Radio Facts: I want to focus on prostitution inside the record business. Not the kind of prostitution found at music conferences or business events. Nope, I'm talking about these jump-ship artists. What's a jump ship artist? Well, let me help you understand . This is the kind of person that screams they are down for life with an individual that believed in them, spent money, time and resources on them, promoted their project and put them in the game. And the second this artist feels as though they have a hit because this artist saw his or her record on the billboard charts, this artist starts questioning every item in their contract, down to if they actually signed it. Yeah, I've heard it all. What's funny is that this is the same contract the artist negotiated, agreed to and then signed just six months or so ago. Yeah, it took this artist about six months, a few sales on Soundscan and one person in their ear telling them, “If you were with me, I would've given you a better deal.”
So it's now not a question of whether you (the artist) is going to try and screw this person who was down with you when you couldn't get a return call from any label, big or small, but how you're going to do it. Here is the scenario: you hire some slimy, hot shot attorney that's slicker than Halle Berry at an auto accident scene to get you out of your deal and into another. You think the new deal, of course, is better, which is similar to the woman that goes from baller to baller, depending on how fat their pockets are. Back in the day we used to call them Gold Diggers — what shall we label these type today? It's the same way we discussed how many guys slept with a particular girl in high school, that no matter what she did, she would always be considered just out there. Well, record company executives talk, too. You can't leave Def Jam and run to Bad Boy and think that Puffy didn't holler at L.A. Reid before he closed your deal. You see now… you're that broad that's been passed around more than a blunt at a snoop dogg concert and all the executives know it.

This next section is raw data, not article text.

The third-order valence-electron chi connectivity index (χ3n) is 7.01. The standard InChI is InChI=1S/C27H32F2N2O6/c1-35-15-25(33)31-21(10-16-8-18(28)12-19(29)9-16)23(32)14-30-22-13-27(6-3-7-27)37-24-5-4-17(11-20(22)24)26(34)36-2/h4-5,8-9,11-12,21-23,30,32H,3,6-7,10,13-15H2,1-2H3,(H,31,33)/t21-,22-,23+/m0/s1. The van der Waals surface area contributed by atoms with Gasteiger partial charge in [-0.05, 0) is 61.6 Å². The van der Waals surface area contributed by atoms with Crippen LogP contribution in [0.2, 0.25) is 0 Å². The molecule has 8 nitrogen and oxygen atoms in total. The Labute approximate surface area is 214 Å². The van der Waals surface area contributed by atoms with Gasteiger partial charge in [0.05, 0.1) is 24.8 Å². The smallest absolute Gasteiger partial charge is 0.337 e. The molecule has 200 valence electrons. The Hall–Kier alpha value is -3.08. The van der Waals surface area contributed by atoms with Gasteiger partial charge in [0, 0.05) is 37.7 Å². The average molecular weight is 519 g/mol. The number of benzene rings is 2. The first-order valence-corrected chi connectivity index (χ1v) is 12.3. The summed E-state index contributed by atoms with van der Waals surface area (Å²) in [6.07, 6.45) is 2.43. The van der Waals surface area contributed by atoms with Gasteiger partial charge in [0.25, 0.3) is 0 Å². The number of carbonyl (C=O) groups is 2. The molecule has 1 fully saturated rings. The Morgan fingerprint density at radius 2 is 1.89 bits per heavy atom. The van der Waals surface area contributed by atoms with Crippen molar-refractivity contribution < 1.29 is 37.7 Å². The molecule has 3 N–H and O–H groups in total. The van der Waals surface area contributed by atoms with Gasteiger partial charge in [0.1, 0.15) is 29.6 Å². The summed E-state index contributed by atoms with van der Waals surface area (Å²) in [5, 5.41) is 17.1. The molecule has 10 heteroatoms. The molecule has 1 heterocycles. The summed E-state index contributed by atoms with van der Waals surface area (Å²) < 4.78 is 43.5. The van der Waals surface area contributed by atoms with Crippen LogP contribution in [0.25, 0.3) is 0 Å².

So after it's all said and done and you wind up getting screwed by whatever company you do this new great deal with, but don't get upset… because I understand , prostitutes gotta eat, too. Where I'm going is that at the end of the day, there are a lot of talented artists in the business, but only a hand ful of loyal artists. Don't get it twisted sometimes an artist can outgrow a manager or a record company, but you should make moves that are equally beneficial for all parties involved. I'm not saying that some record companies don't do bad business, because we all know that's not the case. Yet, we are so quick to point the finger at the person we can talk to and touch, instead of where the problem is.
Hey, I've been on both sides of the fence, a pimp on one day, a prostitute on the next in this music game. So don't get it twisted and think for one second I'm just writing a bunch of B.S. This is as real as it gets. Artist need to stop signing deals, taking people's money, have them market and promote you, spend the time and money to blow you up, and then start trippin'. Everyone can appreciate that maybe your deal wasn't the greatest in the world, but you should've said something before your record started hitting. Don't be so quick to jump ship. You could try and re-negotiate certain things that are valid. You see, you signed that contract, and no one put a gun to your head and forced you to put your name on the dotted line. Life itself is centered around loyalty. Respect the game and the game will respect you. Make the money – don't let the money make you!!! It is the American dream for all of us to get a taste of success, but the problem is some of us swallow it and become full of ourselves! Watch for the new book by Tony Mercedes, “Racist or Realest.” 2010 Send comments, criticism or stories to [email protected]